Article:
The Four Deadly Sins of LINQ Data Access: Part 1–Overly Chatty Queries

By February 14, 2014News

Introduction

I love using LINQ to filter, transform, and aggregate collections. LINQ provides a very concise and expressive syntax that lets you do more with fewer lines of code, which in turn means generally higher productivity, reduced maintenance, and fewer bugs. However, all of these things are unconditionally true only regarding in-memory collections. When it comes to querying a relational DB, LINQ has a dark side: it’s almost too good at hiding what’s really happening. This could cause a naïve developer to write poor data access code, because a query that accesses a DB is almost indistinguishable from one that accesses an in-memory collection. This series will illustrate a few of the “sins” of poor data access that are made easy by LINQ to commit, and how to repent of them.

Confession

The Sin of Overly Chatty queries can take many shapes and forms. Consider the following snippet.

Another manifestation of this sin could be calling a repository method within the loop that takes a single CustomerID parameter and returns the Customer object. Whatever the case may be, can you see what is happening? Every iteration through the loop will result in another new connection and query to the database. This is bad for performance because opening a new connection to a database is a relatively expensive operation. Just to be clear, the problem here is not that there is any danger of connections being used up or improperly disposed. Each connection in this loop will open, request the data for a single customer, close, and be returned to the connection pool. The problem is simply that opening the connection takes time.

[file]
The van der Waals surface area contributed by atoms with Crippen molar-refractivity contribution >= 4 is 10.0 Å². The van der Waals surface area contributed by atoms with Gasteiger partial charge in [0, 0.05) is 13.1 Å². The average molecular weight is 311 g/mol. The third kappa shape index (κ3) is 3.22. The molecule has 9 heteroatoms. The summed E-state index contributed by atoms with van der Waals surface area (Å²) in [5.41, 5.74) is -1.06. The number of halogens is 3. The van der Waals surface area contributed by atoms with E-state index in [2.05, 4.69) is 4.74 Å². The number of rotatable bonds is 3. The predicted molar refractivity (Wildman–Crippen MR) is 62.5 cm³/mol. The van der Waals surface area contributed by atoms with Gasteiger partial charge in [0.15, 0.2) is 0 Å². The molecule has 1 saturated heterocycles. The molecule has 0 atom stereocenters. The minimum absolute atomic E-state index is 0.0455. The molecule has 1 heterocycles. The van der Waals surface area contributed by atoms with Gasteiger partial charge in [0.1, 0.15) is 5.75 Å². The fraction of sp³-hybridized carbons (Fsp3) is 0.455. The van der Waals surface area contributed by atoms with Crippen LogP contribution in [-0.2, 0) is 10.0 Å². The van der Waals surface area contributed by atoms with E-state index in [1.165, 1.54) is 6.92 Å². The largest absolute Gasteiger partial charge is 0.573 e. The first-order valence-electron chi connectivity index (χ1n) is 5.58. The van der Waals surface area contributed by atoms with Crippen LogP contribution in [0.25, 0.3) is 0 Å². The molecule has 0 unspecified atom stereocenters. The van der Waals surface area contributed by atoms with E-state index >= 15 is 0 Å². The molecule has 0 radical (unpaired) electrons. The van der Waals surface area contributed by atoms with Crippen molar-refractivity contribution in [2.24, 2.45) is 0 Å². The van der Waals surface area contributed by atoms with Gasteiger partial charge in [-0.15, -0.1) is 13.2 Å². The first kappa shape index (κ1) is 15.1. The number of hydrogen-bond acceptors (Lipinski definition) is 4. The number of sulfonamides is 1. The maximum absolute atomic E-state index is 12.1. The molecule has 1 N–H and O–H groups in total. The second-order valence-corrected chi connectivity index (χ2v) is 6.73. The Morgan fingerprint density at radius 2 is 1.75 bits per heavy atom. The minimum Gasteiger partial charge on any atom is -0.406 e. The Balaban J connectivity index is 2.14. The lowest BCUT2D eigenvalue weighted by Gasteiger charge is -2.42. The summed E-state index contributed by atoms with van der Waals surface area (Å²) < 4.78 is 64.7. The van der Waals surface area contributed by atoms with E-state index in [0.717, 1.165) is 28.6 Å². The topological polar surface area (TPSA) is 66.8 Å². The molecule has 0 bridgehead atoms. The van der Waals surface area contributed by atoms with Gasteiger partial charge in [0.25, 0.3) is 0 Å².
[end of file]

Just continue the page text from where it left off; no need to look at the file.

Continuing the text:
Repentance

To repent of this sin, it would be much more efficient to include the Customer in the original query, so only one connection and query is needed. This is where Eager Loading comes into play. Here is one way to reduce the chattiness of the snippet above.

Note the addition of the Include method. As noted in the comment, either version of the method will have the same effect, though the version that takes an expression as a parameter will yield better compile-time checking that the reference name is correct. In this version, a single query will be issued against the database, returning full Order and Customer objects.

The above example shows eagerly loading a 1:1 “parent” or “lookup” property, but the same approach works for a 1:n “child” or “details” property.

Note that while eagerly loading 1:n properties will reduce query chattiness, it comes at a price: it comes perilously close to, but not quite being, the Sin of Insufficiently Chatty Queries. You see, even though LINQ to Entities represents the results of the query as a collection of Order objects each with their own collection of Order_Details, the database is returning one row per Order_Detail, and each row contains full Order data for that Order_Detail, so a lot of redundant data is being returned. I will discuss this and other problems that arise from the Sin of Insufficiently Chatty Queries as well as their solutions later in this series.

That is all it takes to reduce query chattiness, but the observant penitent will notice that yet another sin is still being committed: the Sin of Too Many Columns. That will be the subject of the next lesson.

For an in-depth look at LINQ independent of its use for data access, please check out Jesse Liberty’s series, LINQ From Scratch

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